But what about CFLs and the possibility of mercury poisoning if they're broken?
According to the Environmental Protection Agency, compact fluorescent light bulbs use approximately 75-percent less energy than incandescents and last up to 10 times longer. But CFLs also contain mercury, and that's a real concern for a lot of people.
As for the actual threat of mercury poisoning, Terry McGowan, Director of Engineering and Technology for The American Lighting Association, says the whole issue is being "overblown".
In a recent report, McGowan stated that mercury has been used in traditional fluorescent light bulbs since about 1940, and there are no recorded cases of mercury poisoning as a result.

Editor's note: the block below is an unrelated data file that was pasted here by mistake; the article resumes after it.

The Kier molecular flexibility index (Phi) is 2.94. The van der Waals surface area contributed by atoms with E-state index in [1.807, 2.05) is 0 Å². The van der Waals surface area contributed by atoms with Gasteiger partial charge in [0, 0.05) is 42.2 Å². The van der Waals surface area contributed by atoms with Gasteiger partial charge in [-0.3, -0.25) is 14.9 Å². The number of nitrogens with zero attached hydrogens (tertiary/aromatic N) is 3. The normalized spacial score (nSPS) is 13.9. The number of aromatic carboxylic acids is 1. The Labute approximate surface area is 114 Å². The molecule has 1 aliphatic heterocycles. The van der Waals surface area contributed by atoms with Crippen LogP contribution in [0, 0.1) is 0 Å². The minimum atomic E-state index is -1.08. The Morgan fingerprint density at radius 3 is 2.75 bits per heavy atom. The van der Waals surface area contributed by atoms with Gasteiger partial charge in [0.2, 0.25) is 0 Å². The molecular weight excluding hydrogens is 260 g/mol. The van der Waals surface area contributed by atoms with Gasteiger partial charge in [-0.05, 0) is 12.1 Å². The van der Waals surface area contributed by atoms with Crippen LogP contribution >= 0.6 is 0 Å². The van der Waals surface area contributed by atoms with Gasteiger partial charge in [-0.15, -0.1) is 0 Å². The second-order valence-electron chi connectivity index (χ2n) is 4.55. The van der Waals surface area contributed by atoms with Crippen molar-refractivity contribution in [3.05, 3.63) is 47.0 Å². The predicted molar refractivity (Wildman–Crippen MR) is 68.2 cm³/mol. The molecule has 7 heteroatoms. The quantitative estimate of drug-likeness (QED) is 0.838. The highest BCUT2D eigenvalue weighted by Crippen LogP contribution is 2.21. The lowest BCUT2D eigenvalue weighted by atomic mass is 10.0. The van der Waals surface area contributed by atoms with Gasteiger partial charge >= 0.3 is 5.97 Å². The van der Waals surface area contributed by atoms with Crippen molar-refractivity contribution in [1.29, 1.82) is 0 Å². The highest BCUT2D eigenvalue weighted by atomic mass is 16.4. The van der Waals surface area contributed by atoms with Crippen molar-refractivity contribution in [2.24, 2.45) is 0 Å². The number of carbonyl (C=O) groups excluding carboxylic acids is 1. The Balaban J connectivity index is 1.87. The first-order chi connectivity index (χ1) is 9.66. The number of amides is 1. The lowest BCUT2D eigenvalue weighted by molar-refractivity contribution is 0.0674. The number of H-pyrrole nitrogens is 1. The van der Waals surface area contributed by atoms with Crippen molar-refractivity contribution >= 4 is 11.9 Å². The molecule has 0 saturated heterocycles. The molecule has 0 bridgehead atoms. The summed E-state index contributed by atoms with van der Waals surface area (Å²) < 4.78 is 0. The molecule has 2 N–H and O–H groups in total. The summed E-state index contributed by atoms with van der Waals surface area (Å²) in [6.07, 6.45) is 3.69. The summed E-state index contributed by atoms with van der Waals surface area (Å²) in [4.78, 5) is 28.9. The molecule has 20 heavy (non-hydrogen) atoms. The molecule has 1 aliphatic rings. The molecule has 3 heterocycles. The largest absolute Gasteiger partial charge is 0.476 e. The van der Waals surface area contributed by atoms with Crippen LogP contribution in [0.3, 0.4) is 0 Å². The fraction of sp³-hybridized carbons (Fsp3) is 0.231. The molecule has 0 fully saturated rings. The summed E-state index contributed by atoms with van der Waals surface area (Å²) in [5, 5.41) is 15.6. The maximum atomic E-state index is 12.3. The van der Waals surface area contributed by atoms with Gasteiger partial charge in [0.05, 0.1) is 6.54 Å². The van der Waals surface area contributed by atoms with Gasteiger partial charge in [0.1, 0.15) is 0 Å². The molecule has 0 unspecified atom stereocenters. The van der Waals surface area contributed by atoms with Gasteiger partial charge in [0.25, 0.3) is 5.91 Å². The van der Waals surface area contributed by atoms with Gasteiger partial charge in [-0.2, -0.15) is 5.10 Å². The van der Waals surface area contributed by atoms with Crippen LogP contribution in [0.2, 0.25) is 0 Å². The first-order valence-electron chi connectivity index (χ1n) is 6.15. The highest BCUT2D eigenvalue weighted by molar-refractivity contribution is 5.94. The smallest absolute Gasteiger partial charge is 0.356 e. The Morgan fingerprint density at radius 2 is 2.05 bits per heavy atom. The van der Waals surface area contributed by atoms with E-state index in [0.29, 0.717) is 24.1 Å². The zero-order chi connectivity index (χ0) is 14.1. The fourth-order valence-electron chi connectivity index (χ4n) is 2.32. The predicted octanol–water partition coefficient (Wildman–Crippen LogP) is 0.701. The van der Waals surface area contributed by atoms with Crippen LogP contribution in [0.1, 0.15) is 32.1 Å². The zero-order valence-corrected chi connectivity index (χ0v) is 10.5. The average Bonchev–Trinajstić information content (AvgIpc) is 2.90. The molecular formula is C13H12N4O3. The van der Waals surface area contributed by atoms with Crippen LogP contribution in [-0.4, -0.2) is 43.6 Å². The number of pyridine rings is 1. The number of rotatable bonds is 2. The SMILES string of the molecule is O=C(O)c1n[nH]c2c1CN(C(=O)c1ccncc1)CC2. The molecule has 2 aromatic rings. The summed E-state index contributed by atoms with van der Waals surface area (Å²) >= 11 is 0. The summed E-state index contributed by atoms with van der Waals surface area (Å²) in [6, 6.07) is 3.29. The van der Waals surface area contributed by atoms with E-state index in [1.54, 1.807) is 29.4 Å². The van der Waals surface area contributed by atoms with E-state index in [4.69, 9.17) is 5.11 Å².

When it comes to mercury in compact fluorescents, EnergyStar.Gov states that CFLs contain small amounts of mercury -- approximately four milligrams per bulb.
The website says mercury is never released when the bulb is in tact, but that's not the case when they're broken. That's why it's important for consumers to make sure parts of a broken CFL or any debris left behind doesn't touch their skin or eyes when cleaning it up.